A personal diary keeping people abreast of what I am working on writing-wise.

Wednesday, March 03, 2004


Portland, OR, has started to hand out marriage licenses to same sex couples. Noble people looked at our law and noted it was not illegal within our city, and the county said they'd do it. Legality of said licenses may be overturned at some point, but wouldn't it be stupid not to try? Change isn't made by wishing and hoping.

Turns out, the courthouse is only a few blocks away from the Oni office. At lunch, we saw the line went down the street. It was lovely.

So, on my walk to my bus stop, I decided to take an alternative route and pass by the throngs waiting. Unfortunately, as I approached, I realized the day had ended there, too, and the line was gone. Only a few remained. A young female couple was walking towards me. They were holding hands and leaning on each other, and one had a manila envelope in her hand that I knew had to be what they had gone there to find. As I passed, I simply said, "Congratulations." They said, "Thanks," and their faces--the joy that these faces held. It was remarkable. I've never seen anything like it.

At the courthouse, protesters remained. There weren't a ton of them, but they were huddled together behind a barricade, blocked off from the normal folks like animals. They had signs that I personally consider to be blasphemy, since their religion has no hatred in it (they'd know that if they looked for themselves and stopped listening to others). A boy of about ten had a sign that said, "God wants me to have a Mom and a Dad." A woman with white hair stood behind him, snug in her sweater vest, her hands on his shoulders. I stuck my hands in my pockets, since the only response I could think of was to punch her in the face. Violence of the mind invokes violence of the body.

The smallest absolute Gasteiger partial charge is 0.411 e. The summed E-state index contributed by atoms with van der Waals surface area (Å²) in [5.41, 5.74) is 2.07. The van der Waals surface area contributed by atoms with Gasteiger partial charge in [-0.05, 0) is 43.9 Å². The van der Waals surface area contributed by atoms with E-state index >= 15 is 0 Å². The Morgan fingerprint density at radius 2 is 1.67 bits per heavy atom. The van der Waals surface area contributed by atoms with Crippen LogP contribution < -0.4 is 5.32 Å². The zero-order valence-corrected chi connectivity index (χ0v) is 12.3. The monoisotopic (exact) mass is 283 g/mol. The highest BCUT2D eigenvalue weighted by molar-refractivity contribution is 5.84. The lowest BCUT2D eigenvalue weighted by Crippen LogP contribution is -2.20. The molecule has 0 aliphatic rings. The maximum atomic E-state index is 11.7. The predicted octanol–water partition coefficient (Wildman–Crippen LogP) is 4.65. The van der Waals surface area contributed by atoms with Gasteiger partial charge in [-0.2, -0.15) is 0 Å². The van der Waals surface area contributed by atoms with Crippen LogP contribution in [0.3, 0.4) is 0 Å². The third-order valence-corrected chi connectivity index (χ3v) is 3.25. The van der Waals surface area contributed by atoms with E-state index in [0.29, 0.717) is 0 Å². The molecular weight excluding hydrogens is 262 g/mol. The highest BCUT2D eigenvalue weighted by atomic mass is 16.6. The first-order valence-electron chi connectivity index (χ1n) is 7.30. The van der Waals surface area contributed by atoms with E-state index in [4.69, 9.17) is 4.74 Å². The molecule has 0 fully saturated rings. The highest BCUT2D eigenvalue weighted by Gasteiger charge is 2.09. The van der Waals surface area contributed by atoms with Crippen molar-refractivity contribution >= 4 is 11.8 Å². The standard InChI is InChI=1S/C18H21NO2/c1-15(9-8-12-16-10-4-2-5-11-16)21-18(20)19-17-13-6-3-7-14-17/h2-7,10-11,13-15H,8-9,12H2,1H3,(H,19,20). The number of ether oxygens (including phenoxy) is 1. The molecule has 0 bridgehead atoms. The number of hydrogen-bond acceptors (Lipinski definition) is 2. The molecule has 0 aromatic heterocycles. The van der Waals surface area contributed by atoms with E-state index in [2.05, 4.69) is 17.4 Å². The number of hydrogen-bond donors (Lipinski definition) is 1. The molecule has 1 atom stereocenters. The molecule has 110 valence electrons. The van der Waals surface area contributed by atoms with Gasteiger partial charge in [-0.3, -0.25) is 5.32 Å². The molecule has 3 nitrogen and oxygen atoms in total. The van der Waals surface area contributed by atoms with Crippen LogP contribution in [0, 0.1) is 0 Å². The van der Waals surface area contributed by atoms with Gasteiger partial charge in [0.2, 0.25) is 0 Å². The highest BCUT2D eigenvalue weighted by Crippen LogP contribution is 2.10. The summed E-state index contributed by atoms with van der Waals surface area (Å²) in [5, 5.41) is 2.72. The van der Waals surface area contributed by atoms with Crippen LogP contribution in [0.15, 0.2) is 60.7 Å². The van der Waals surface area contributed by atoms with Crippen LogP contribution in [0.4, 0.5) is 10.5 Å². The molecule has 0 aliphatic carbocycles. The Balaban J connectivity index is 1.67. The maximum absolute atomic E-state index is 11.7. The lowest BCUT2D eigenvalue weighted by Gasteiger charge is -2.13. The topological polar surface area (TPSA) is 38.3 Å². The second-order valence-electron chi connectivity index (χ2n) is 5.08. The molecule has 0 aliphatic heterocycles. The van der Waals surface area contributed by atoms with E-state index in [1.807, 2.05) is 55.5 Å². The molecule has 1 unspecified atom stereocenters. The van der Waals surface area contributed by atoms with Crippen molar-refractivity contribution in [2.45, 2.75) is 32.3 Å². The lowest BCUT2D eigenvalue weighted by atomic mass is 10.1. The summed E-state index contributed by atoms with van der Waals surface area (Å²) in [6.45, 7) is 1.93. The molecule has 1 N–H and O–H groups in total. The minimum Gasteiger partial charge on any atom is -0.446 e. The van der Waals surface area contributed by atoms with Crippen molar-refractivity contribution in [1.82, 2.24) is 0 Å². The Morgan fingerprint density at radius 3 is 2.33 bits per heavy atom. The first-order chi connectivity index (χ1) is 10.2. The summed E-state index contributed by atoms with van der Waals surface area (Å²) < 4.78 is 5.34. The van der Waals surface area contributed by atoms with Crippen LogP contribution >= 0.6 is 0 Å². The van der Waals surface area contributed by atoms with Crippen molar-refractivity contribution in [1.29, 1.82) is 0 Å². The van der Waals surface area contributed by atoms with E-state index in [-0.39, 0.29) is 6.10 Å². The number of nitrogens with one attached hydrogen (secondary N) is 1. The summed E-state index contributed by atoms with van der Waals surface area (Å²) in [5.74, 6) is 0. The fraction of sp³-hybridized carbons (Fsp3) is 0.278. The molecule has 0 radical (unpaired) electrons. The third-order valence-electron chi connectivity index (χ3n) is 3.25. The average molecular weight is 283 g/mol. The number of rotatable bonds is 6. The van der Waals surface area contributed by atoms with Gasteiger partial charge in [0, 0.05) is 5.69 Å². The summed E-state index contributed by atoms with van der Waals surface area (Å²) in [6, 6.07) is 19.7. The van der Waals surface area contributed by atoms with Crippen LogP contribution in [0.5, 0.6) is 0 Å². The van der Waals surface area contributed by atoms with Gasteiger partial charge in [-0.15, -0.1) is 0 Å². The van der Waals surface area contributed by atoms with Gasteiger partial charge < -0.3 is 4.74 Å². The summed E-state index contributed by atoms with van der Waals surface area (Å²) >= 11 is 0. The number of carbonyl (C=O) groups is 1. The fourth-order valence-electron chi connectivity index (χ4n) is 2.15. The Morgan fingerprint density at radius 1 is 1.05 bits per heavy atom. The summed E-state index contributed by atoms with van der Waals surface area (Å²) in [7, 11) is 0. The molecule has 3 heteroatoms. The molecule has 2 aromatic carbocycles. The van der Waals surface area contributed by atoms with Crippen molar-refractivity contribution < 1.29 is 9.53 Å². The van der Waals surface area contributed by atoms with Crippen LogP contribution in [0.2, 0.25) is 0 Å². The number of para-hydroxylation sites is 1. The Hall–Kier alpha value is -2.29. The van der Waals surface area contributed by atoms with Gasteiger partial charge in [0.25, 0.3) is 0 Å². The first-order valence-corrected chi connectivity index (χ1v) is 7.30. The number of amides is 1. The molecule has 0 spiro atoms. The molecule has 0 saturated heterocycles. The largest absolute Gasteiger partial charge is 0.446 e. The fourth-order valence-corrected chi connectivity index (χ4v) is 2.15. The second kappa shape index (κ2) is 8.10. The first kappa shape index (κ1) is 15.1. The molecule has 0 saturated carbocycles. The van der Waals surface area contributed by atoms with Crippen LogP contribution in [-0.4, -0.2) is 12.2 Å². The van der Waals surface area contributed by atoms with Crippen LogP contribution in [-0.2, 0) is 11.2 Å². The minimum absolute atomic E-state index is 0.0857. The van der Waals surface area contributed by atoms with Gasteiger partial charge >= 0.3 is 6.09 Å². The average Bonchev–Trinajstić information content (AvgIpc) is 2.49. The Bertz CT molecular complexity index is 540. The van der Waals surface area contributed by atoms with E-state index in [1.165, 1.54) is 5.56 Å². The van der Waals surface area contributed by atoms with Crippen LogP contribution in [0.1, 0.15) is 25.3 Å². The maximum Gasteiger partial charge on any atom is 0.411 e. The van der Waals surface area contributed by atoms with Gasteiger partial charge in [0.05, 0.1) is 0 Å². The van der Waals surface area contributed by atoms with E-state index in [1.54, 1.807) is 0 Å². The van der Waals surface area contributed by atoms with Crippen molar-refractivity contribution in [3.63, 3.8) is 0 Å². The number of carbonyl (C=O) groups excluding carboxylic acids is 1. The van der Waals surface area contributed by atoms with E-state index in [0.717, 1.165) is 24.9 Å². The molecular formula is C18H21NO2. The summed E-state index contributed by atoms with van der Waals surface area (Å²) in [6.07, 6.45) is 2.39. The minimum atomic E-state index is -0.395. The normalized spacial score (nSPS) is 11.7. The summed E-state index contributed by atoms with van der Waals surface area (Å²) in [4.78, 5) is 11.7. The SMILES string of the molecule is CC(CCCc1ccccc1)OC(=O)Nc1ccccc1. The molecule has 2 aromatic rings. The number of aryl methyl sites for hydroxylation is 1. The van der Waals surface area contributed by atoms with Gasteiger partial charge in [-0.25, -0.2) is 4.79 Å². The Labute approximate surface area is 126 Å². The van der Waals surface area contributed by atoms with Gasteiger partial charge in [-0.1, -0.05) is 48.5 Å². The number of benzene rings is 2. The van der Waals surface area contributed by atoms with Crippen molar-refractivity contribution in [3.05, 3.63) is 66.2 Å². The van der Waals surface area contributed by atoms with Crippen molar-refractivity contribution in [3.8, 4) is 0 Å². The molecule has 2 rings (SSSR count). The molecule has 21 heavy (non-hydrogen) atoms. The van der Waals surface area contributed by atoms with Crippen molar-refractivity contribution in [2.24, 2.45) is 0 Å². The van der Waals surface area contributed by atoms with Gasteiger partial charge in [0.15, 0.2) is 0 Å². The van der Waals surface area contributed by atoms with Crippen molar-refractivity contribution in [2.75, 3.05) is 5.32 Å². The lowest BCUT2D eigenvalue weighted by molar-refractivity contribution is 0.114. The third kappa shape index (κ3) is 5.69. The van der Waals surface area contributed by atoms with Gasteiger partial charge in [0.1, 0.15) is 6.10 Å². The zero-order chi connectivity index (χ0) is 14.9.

I kept walking, pausing only to note to one older man that I found his "Siemens" hat to be ironic. I don't know what Siemens is, and I am not sure that this person knows irony has nothing to do with wrinkled clothes, but I am a smart ass when it's all said and done. He ignored me, anyway. His eyes were cold and unmoving. I smiled. I decided not to tell him that his sign was wrong. It does not take courage to enforce the law, because then the law is on your side; it takes courage to rail against the law when it is unjust, to be an outlaw. (Nor did it seem to matter that he was wrong because the whole point was that our local laws put no restrictions on marriage.)

On the next block were two men, another manila envelope. I asked if congratulations were in order, they said they were, and I extended them. They had the same look as the women. Smiling, their eyes bright, free in the early evening sunshine.

Which faces do you think Jesus looks more kindly upon?

Current soundtrack: The Smiths, The Queen is Dead

golightly@confessions123.com * The Website

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